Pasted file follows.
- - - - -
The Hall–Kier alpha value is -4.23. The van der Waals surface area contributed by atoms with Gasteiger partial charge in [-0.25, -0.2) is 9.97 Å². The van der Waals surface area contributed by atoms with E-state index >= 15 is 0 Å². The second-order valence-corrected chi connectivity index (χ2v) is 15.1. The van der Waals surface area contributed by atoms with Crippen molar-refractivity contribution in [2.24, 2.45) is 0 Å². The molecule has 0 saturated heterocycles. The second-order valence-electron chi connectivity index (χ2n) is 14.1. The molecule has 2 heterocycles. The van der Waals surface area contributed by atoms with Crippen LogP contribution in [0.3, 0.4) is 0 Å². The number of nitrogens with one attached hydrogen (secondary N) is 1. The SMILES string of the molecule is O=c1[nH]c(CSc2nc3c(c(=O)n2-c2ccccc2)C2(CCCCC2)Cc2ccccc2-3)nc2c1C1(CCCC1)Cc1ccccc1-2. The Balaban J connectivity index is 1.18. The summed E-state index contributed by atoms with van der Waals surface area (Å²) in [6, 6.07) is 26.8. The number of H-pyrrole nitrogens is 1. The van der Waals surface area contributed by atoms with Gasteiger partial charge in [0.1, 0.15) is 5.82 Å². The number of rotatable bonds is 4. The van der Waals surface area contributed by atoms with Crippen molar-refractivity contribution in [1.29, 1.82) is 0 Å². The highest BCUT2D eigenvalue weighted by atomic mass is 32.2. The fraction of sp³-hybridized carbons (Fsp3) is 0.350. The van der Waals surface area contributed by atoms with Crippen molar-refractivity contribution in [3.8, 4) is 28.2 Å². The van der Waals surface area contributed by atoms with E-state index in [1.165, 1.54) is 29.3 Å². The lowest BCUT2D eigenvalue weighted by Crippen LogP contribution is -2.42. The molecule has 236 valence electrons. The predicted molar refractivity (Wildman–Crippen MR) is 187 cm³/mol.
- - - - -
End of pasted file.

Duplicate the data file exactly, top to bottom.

The Hall–Kier alpha value is -4.23. The van der Waals surface area contributed by atoms with Gasteiger partial charge in [-0.25, -0.2) is 9.97 Å². The van der Waals surface area contributed by atoms with E-state index >= 15 is 0 Å². The second-order valence-corrected chi connectivity index (χ2v) is 15.1. The van der Waals surface area contributed by atoms with Crippen molar-refractivity contribution in [2.24, 2.45) is 0 Å². The molecule has 0 saturated heterocycles. The second-order valence-electron chi connectivity index (χ2n) is 14.1. The molecule has 2 heterocycles. The van der Waals surface area contributed by atoms with Crippen LogP contribution in [0.3, 0.4) is 0 Å². The number of nitrogens with one attached hydrogen (secondary N) is 1. The SMILES string of the molecule is O=c1[nH]c(CSc2nc3c(c(=O)n2-c2ccccc2)C2(CCCCC2)Cc2ccccc2-3)nc2c1C1(CCCC1)Cc1ccccc1-2. The Balaban J connectivity index is 1.18. The summed E-state index contributed by atoms with van der Waals surface area (Å²) in [6, 6.07) is 26.8. The number of H-pyrrole nitrogens is 1. The van der Waals surface area contributed by atoms with Gasteiger partial charge in [0.1, 0.15) is 5.82 Å². The number of rotatable bonds is 4. The van der Waals surface area contributed by atoms with Crippen molar-refractivity contribution in [1.29, 1.82) is 0 Å². The highest BCUT2D eigenvalue weighted by atomic mass is 32.2. The fraction of sp³-hybridized carbons (Fsp3) is 0.350. The van der Waals surface area contributed by atoms with Crippen molar-refractivity contribution in [3.8, 4) is 28.2 Å². The van der Waals surface area contributed by atoms with E-state index in [1.165, 1.54) is 29.3 Å². The lowest BCUT2D eigenvalue weighted by Crippen LogP contribution is -2.42. The molecule has 236 valence electrons. The predicted molar refractivity (Wildman–Crippen MR) is 187 cm³/mol.